Love and Olive Oil

Sweet Potato Greens in Coconut Cream

Sweet Potato Greens in Coconut Cream

One of the things we love most about participating in a CSA is being exposed to new a different things. Granted, after a few years of belonging to one we’re now familiar with that which was once new, but this year we were in for a treat.

Sweet potato greens.

Have you ever cooked with or eaten them before?

Apparently they are extremely healthy, but have a milder flavor than many leafy greens. Something along the lines of spinach or swiss chard. That and when cooked properly they are tender and buttery and practically melt in your mouth.

How often can that be said about a leafy green?

Sweet Potato Greens in Coconut Cream

We’ve been talking about adding a recurring feature here on Love & Olive Oil for some time now, called “New to Us” or something along those lines, featuring new and unusual ingredients that we have never cooked with before. Consider this the very first installment, and a double one at that. What else is new to us? Fresh turmeric. We found some at Whole Foods alongside the ginger, and knowing we were making this recipe, couldn’t resist trying it out. Fresh turmeric basically looks like little orange ginger roots. Or, you know, mummified baby carrots. You peel and grate it (wear gloves if you don’t want your fingers to turn yellow), and add it to your dish. It’s got a fantastic color and flavor more subtle and refined than the dried stuff (but that’ll work too, in a pinch).

Fresh Turmeric Root

The turmeric, combined with lemongrass, shallot, ginger, and chili in a rich bath of coconut milk becomes something akin to a mild curry. It’s not overly spiced or overly spicy, but rather smooth and luxurious – a perfect compliment to these unique greens.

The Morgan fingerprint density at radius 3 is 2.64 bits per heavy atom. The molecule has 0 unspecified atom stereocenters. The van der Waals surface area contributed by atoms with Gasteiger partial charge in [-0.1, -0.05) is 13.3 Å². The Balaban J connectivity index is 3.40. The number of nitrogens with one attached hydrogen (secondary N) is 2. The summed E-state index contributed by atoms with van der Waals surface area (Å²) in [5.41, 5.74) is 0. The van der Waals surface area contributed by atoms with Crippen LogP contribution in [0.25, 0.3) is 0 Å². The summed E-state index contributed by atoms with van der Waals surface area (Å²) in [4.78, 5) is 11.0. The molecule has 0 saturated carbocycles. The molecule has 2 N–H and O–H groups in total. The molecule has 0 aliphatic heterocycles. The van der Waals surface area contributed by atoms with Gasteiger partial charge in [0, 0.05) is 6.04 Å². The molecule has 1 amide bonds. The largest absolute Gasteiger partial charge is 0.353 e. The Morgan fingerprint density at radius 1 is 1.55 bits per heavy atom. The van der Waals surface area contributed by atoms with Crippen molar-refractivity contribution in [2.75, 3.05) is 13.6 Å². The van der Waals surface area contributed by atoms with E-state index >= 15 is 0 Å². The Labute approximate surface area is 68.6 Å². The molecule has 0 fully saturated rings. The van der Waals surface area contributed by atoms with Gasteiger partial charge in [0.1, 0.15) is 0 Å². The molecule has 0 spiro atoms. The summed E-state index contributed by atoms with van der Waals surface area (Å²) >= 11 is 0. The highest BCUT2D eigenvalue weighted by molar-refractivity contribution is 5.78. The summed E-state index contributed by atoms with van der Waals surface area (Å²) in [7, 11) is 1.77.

The bummer about this recipe is sweet potato greens aren’t exactly something you can go to the grocery store and buy. But maybe you have a garden, or a friend with a garden, or know of a local farm that grows sweet potatoes and can bum some tips off of them. I think the closest substitute here would be fresh spinach, perhaps swiss chard although it has a bit more bite to it and may need to be cooked slightly longer.

Sweet Potato Greens in Coconut Cream

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1 large bunch sweet potato greens
1 tablespoon vegetable oil
2 shallots, minced
1 clove garlic, minced
1 teaspoon minced fresh ginger root (from a 1/2-inch piece)
2 teaspoons grated fresh turmeric root, or 1 teaspoon ground turmeric
1 red thai chili, finely sliced
2-inch lemon grass stalk, trimmed and finely sliced
1 to 2 teaspoons soy sauce, or to taste
1 cup coconut cream plus 1 cup water (or substitute 2 cups light or regular coconut milk)
2 to 3 teaspoons raw or brown sugar, or to taste
Salt and pepper, to taste


Bring a large pot of water to a rolling boil. Trim off any thick stems from greens. Add to boiling water and blanch for 60 seconds, then immediately transfer greens to a bowl filled with ice water to stop the cooking. Drain.

Heat oil in a large pan or wok over medium heat. Add shallots, garlic, ginger, turmeric, chili, and lemongrass and stir until fragrant, 1 to 2 minutes. Stir in soy sauce.

Add coconut cream and water (or coconut milk) and bring to a simmer. Add blanched greens and return to a boil; reduce heat to low and simmer for 2 minutes. Add sugar and season with salt and pepper to taste. Spoon into bowls and serve with rice.

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  1. I tried several different sweet potato greens recipes when I harvested two big bags of sweet potato leaves from my garden. I used yours as an inspiration for one of them with some of my own touches: more garlic, ginger, and lemongrass; the addition of some fresh basil; fish sauce instead of soy sauce; jalapeños from my garden instead of the Thai chili, and lime wedges for serving at the end. I used eight cups of sweet potato leaves, which might be why I used more of several of the aromatic ingredients than you did. It turned out really well and I am including all three recipes I tried in an article I am writing for my community garden’s newsletter. I am including a link back to your recipe and to the Permaculture College Australia site you cited in my newsletter article.

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